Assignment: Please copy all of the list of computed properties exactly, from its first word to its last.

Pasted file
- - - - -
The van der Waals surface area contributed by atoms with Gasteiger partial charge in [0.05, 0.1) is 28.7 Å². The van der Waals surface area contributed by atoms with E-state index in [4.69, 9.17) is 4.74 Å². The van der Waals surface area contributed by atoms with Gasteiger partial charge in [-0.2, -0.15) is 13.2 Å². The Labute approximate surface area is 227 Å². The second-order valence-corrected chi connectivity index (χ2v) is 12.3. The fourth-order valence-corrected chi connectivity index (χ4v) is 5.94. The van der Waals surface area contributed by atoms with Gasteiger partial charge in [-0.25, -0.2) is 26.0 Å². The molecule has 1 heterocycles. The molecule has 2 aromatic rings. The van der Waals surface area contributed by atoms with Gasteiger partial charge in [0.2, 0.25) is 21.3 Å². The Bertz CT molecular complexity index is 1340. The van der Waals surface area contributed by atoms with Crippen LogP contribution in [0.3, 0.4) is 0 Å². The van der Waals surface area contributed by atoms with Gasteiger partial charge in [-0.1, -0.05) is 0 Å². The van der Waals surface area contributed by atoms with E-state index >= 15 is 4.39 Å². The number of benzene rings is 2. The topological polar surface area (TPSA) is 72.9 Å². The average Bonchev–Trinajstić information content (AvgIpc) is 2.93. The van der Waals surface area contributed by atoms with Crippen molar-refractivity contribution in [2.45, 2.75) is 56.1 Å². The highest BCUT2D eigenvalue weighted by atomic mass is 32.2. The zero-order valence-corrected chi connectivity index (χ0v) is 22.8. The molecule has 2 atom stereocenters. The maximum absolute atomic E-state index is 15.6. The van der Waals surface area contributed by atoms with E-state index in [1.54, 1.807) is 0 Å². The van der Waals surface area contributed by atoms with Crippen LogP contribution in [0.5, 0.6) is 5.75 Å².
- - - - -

The van der Waals surface area contributed by atoms with Gasteiger partial charge in [0.05, 0.1) is 28.7 Å². The van der Waals surface area contributed by atoms with E-state index in [4.69, 9.17) is 4.74 Å². The van der Waals surface area contributed by atoms with Gasteiger partial charge in [-0.2, -0.15) is 13.2 Å². The Labute approximate surface area is 227 Å². The second-order valence-corrected chi connectivity index (χ2v) is 12.3. The fourth-order valence-corrected chi connectivity index (χ4v) is 5.94. The van der Waals surface area contributed by atoms with Gasteiger partial charge in [-0.25, -0.2) is 26.0 Å². The molecule has 1 heterocycles. The molecule has 2 aromatic rings. The van der Waals surface area contributed by atoms with Gasteiger partial charge in [0.2, 0.25) is 21.3 Å². The Bertz CT molecular complexity index is 1340. The van der Waals surface area contributed by atoms with Crippen LogP contribution in [0.3, 0.4) is 0 Å². The van der Waals surface area contributed by atoms with Gasteiger partial charge in [-0.1, -0.05) is 0 Å². The van der Waals surface area contributed by atoms with E-state index >= 15 is 4.39 Å². The number of benzene rings is 2. The topological polar surface area (TPSA) is 72.9 Å². The average Bonchev–Trinajstić information content (AvgIpc) is 2.93. The van der Waals surface area contributed by atoms with Crippen molar-refractivity contribution in [2.45, 2.75) is 56.1 Å². The highest BCUT2D eigenvalue weighted by atomic mass is 32.2. The zero-order valence-corrected chi connectivity index (χ0v) is 22.8. The molecule has 2 atom stereocenters. The maximum absolute atomic E-state index is 15.6. The van der Waals surface area contributed by atoms with E-state index in [1.54, 1.807) is 0 Å². The van der Waals surface area contributed by atoms with Crippen LogP contribution in [0.5, 0.6) is 5.75 Å².